For Eurostat purposes, Shropshire County Council is a NUTS 3 region (code UKG22). The county has five parliamentary constituencies, four of which returned Conservative MPs at the 2005 general election and one, Telford, returned a Labour MP. This is a marked change from the 2001 general election result, where the county returned only one Conservative, three Labour and a Liberal Democrat to the Commons (see maps to the right) (Labour = Red, Conservatives = Blue and Liberal Democrats = Orange).

The current MPs of Shropshire are:

In 2005 there was also a County Council election in which the Conservatives gained overall control of the shire county. Telford and Wrekin Borough Council remained at the time under Labour control but has since gone to no-overall control, with a Conservative executive. Being a rural county, there are a number of independent councillors on the various councils in the county.[41]

The Conservatives gained complete control of Shrewsbury and Atcham Borough Council in the May 2006 local elections.

Constituency 1992 1997 2001 2005 2010
Ludlow  CON  Christopher Gill  LD  Matthew Green  CON  Philip Dunne
North Shropshire  CON  John Biffen  CON  Owen Paterson
Shrewsbury & Atcham  CON  Derek Conway  LAB  Paul Marsden  LD  Paul Marsden  CON  Daniel Kawczynski
Telford  LAB  Bruce Grocott*  LAB  Bruce Grocott  LAB  David Wright
The Wrekin  LAB  Peter Bradley  CON  Mark Pritchard

Divisions and environs

Shrewsbury is Shropshire's ceremonial county town and seat of Shropshire Council.

Most of the ceremonial county of Shropshire is covered for purposes of local government by Shropshire Council, a unitary authority established in 2009. Telford and Wrekin is a unitary authority, with borough status, which forms part of the county for various functions such as Lord Lieutenant but is a separate local authority from Shropshire Council. However many services are shared across both authorities, such as the fire and rescue service, and the two authorities co-operate on some projects such as mapping flood risk.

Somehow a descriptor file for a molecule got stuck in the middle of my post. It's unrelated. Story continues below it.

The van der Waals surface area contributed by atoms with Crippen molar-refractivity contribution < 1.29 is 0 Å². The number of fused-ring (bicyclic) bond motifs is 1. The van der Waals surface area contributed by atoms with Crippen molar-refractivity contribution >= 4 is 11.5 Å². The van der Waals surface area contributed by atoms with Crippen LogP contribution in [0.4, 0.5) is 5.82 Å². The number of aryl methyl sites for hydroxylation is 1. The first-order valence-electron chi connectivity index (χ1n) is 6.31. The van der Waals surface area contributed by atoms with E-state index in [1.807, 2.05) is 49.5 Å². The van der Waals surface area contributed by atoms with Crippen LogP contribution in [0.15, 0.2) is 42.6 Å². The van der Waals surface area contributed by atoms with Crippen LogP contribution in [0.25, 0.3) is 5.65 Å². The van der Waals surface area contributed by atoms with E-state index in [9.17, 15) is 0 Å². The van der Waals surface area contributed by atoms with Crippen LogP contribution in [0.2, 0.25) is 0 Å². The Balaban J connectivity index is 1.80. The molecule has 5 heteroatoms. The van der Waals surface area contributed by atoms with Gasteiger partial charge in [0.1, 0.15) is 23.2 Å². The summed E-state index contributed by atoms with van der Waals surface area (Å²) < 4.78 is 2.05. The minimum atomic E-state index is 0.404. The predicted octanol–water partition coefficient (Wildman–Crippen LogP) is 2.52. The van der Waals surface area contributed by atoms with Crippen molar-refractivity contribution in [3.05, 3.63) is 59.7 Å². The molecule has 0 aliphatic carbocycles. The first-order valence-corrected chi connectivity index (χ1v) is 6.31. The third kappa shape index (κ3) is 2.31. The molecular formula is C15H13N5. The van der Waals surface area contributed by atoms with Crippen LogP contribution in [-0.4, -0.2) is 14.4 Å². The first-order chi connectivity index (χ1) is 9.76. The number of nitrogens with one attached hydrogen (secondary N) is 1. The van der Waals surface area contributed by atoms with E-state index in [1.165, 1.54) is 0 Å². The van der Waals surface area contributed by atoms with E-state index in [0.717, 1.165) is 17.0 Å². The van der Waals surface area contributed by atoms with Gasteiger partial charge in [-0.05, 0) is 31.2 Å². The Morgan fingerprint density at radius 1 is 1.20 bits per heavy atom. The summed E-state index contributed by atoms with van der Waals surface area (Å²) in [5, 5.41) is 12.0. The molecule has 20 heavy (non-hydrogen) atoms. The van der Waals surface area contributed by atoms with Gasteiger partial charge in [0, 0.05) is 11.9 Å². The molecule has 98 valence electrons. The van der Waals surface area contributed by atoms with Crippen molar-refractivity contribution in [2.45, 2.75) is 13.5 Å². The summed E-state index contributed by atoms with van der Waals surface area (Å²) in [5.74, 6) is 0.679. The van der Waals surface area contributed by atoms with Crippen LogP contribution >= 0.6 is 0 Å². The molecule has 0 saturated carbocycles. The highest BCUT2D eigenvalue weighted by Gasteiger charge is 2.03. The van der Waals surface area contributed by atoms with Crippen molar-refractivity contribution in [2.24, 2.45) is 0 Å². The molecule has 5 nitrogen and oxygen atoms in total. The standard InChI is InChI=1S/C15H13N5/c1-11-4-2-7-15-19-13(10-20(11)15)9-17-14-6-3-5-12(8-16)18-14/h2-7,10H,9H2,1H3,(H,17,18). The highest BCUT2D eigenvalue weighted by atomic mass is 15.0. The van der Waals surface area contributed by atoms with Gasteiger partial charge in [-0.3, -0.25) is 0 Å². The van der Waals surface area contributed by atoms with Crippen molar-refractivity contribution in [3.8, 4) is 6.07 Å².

The whole county (including Telford and Wrekin) is served by the Shropshire Fire and Rescue Service.

The ceremonial county borders Cheshire, Staffordshire, Worcestershire, Herefordshire, and the Welsh preserved counties of Powys and Clwyd.

The new unitary authority for Shropshire, Shropshire Council, divides the county into three areas, each with its own area committee – North, Central and South. These area committees, as well as relative staff, deal with local matters such as development control and licensing.

With the parishing of the formerly unparished area of Shrewsbury in 2008, the entire ceremonial county is now parished. The sizes of parishes varies enormously in terms of area covered and population resident. Shrewsbury is the most populous parish in the county (and one of the most populous in England) with over 70,000 residents, whilst Boscobel is the smallest parish in Shropshire by geographical area and by population, with just 12 residents according to the 2001 census.[42] The smaller parishes (with populations of less than 200) usually have a joint parish council with one or more neighbouring parishes, or in some instances, have a parish meeting (such as in Sibdon Carwood). The urban area of Telford is divided into many parishes, each covering a particular suburb, some of which are historic villages or towns (such as Madeley). The parish remains an important sub-division and tier of local government in both unitary authority areas of Shropshire.